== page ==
By Xeni Jardin at 8:05 pm Thu, Oct 1, 2009
"Robin Cooper" (whom I know to be the brilliant UK comedy writer Robert Popper of the Timewaster Podcasts) says,
Telemarketers are constantly calling me at home, so a few months ago I decided to get my own back. When a guy called from some satellite TV sort of company thingy (it's always so vague) I had a bit of fun.
"Robin Cooper & family v The Telemarketer"
The Do not call registry ruined some of my fun. Telling the local newspaper I wouldn’t subscribe because I’m illiterate. Telling the FOP I’d donate if they let my brother out of jail. Telling the children’s charity that I don’t like kids. Telling the window people that I don’t want to upgrade as I’m preparing to abandon the place.
All while watching my wife freak out.
Had me giggling like an idiot.
This is the gentle, reserved English version of Tom Mabe. Best Tom Mabe prank calls were the ones he made at 3:am to the hotel rooms of telemarketers attending a telemarking convention…
Tears rolling down my face (from laughing).
I enjoy this particular technique: go with them, accepting their pitch, take your time, suck them in, make them feel like they’re about to get a great deal. Then request 47 of whatever it is they’re selling. And insist on this. Don’t let them off the phone. Tell them they’re rude and you’ll report them to their supervisor.
Or equally, just say “nice of you to call, sorry I never buy over the phone, please remove me from your list”
My favorite telemarketer “strategy”: we don’t “do” television, and we don’t want television.
For a while, this led to hilarious exchanges with script-reading zombies who live in other countries, and clearly have an image of Americans as obese TV boobs, trying to sell us Direct TV by asking how many channels we have [“None.” “Excuse me?” Well, we do kind of get a fuzzy image of our local CBS affiliate…”].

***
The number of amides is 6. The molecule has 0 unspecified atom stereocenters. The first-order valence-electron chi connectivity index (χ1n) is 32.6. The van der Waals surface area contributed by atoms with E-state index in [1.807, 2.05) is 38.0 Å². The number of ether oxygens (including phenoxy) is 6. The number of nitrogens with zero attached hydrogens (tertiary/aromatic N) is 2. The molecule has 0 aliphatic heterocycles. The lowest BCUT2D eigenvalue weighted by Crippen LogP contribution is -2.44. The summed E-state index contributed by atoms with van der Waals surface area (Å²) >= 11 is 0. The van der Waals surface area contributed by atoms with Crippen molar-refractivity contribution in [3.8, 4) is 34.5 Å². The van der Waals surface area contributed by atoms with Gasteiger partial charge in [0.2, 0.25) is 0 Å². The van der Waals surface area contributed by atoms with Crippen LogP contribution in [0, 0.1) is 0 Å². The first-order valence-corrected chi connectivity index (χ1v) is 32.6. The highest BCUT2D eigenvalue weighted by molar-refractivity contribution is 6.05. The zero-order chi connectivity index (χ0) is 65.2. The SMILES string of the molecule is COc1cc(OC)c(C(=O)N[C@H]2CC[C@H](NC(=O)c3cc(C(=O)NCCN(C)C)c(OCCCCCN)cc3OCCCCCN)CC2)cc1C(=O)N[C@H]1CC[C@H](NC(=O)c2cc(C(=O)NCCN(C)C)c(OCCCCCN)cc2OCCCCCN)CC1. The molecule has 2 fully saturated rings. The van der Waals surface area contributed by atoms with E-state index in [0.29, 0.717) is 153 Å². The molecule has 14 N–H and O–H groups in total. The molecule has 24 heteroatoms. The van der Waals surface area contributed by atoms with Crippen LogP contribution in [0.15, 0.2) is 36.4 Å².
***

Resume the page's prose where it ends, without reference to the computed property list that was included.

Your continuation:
Recently, it’s become much more fun, as we’ve applied the concept to every telemarketing call we recieve regardless of the subject. [“hello, I’m calling on behalf of the Policeman’s Benevolent Society…” “Oh, I’m sorry. We don’t want any policemen. We don’t allow them in our house.”] It tends to amuse intelligent telemarketers, it doesn’t waste much of their time, and everyone goes away smiling.
As someone who worked in telesales:
People who try to bait you are the most fun thing about the job. Sure they don’t result in sales, but basically if I’m talking to someone who’s having a laugh with me:
1. I can normally tell.
2. One of us is being paid for this.
Also amusing to talk to are crazy people. I spoke to a woman for about half an hour once about how ‘female heroin addicts’ were flooding her house.
OK, yes, it was brilliant. But ever British, he does not lose it once, he keeps in character and is quite the gentleman.
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